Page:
Victory United Kinetic-FC
youth organizationhttp://www.vuk-fc.com Gathering Oak and Rolling Oak, San Antonio, Texas 78260 (210) 343-1192
Last Updated: 24 Mar 2021
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Every child that is introduced to the game of soccer embarks on a journey of discovery, starting from the moment he/she first kicks a ball. Some children fall in love with the game and are drawn to it for life while others lose interest at some point and move to something else. There has been plenty of research on the reasons why kids play organized sports and why so many of them quit by the time they are teenagers. It is imperative for club leaders, coaches and parents to understand these reasons so that they can design programs that motivate and inspire kids to stay in the game. The ones that eventually develop into high level players go through the following phases of growth, generally in the sequence shown:
Phase 1 – Introduction to Soccer
This is their first experience of organized play, usually between 4 to 12 years old. It’s their first exposure to teams, coaches, practices and games. It’s also their first attempt at mastering the skills of the game. Soccer might not be the only sportplayed, as players dabble in many sports and leisure activities. If the introductory experience was fun, the player might move on to phase two. If the experience was not enjoyable, the player will likely drop out of soccer.
Phase 2 – Commitment to Soccer
If the introductory phase proves an enjoyable experience, the player will decide that he/she likes soccer and is keen to continue playing the game. The most common motivators for continuing to play soccer are: (a) discovering the freedom inherent in soccer, the players’ game - the freedom to run and do with the ball whatever the instinct dictates, (b) a noticeable or rapid gain in skill, (c) having a ‘fun’ coach, and (d) enjoying the social aspects of a team sport. It’s not necessary for all of the above four motivators to exist together for a commitment to be made. All it takes is one reason. And it’s not necessarily just the best players who make a commitment to soccer. Players of all abilities can fall in love with soccer and make it their sport of choice.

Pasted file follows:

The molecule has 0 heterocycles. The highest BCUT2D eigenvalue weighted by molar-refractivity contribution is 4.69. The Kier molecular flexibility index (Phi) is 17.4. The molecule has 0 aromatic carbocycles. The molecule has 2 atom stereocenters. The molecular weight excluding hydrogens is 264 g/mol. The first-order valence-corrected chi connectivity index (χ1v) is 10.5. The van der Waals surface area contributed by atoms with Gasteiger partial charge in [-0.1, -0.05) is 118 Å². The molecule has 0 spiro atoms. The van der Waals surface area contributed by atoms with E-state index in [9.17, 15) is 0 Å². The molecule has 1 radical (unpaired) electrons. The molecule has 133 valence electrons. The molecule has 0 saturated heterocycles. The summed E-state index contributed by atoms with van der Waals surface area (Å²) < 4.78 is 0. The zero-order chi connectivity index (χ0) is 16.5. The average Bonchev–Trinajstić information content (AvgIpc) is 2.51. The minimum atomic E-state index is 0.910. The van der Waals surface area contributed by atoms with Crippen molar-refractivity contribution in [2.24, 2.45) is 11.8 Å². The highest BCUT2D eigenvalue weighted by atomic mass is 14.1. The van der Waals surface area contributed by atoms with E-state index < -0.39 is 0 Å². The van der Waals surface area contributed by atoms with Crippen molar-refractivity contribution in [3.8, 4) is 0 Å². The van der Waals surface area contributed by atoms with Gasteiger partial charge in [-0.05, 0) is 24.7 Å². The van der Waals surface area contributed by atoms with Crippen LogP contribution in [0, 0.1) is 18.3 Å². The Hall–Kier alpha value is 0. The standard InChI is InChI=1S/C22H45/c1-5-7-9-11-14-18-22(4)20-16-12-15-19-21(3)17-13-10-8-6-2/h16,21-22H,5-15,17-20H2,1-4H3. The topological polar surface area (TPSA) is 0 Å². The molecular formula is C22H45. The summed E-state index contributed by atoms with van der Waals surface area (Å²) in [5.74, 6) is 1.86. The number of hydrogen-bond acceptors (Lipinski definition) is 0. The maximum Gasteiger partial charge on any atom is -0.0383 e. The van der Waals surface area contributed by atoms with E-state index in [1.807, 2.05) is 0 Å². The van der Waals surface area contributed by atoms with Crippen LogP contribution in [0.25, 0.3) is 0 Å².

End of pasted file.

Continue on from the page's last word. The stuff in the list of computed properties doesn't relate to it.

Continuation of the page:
On the flip side, players who quit soccer cite one or more of the following reasons: (a) it’s not fun, (b) too much pressure, (c) coach didn’t like me, (d) I wasn’t good at it, (e) my parents took it too seriously. Research shows that more than 70% of players quit organized sports by the time they are 14 or 15.
For those who choose soccer as their main sport and commit to playing it on a regular basis, soccer becomes an integral part of the weekly routine and is ingrained into the family life. This marks the birth of the ‘Soccer Family’, the ‘Soccer Mom’ and all that it entails.
Phase 3 – Commitment to Excellence
Once soccer is chosen as the main sport, players begin to acquire soccer idols as they spend more and more time watching high level games. And with exposure to high level soccer, come the dreams about emulating their idols. At this stage, many players start to compare themselves to their peers and begin to wonder whether they are good enough to play the game at a high level. Unfortunately, some players quit soccer at this stage, when the realization that they are not as good as they thought they were hits home. But some develop an aspiration to become top players and make a commitment to work on their game. They are hooked!
However, American players as a rule don’t spend enough time with the ball. To start with, they don’t even have an idea how much training is required to become a top level player. Their coaches need to do a better job of inspiring them to work on their game and explain to them how to achieve excellence. Players who are committed to excellence need to train on their own in addition to the normal team practices. They need to watch games intently and learn from the best. They need to become self-analytical and strive to improve all aspects of their game. Sport experts cite the 10,000 hour rule which basically says that for athletes to reach elite level performance, they need to invest at least 10,000 hours into training. That works out to around 20 hours per week for 10 years. Players like Ronaldo, Messi and Zidane have probably accumulated the 10,000 hours by the time they were 18 or 19 year old since they spent countless hours juggling and hitting the ball against the wall and playing pick-up games from a very young age. Most American players don’t spend enough time with the ball beyond the normal team practices and games. Research by the US Soccer Technical Committee reveals that the so called ‘elite’ or avid American youth player spends between 3-8 hours per week training and playing soccer. By contrast, the average European recreational player spends between 8-12 hours per week and the average ‘elite’ European young player spends between 12-20 hours per week training and playing soccer. For this reason, very few American players reach the standards of ball control of the Europeans and South Americans.
Phase 4 – Commitment to Winning
This is the stage when a player reaches a high level of technical, tactical and mental maturity and, with it, a competitive streak. This player is seriously looking at a college or professional career in soccer and therefore, sets high standards, both for himself and for his team. The player who is committed to winning has no patience for slackers, wants to play with other players of similar ability and drive, and is looking to constantly challenge herself in practice and in games.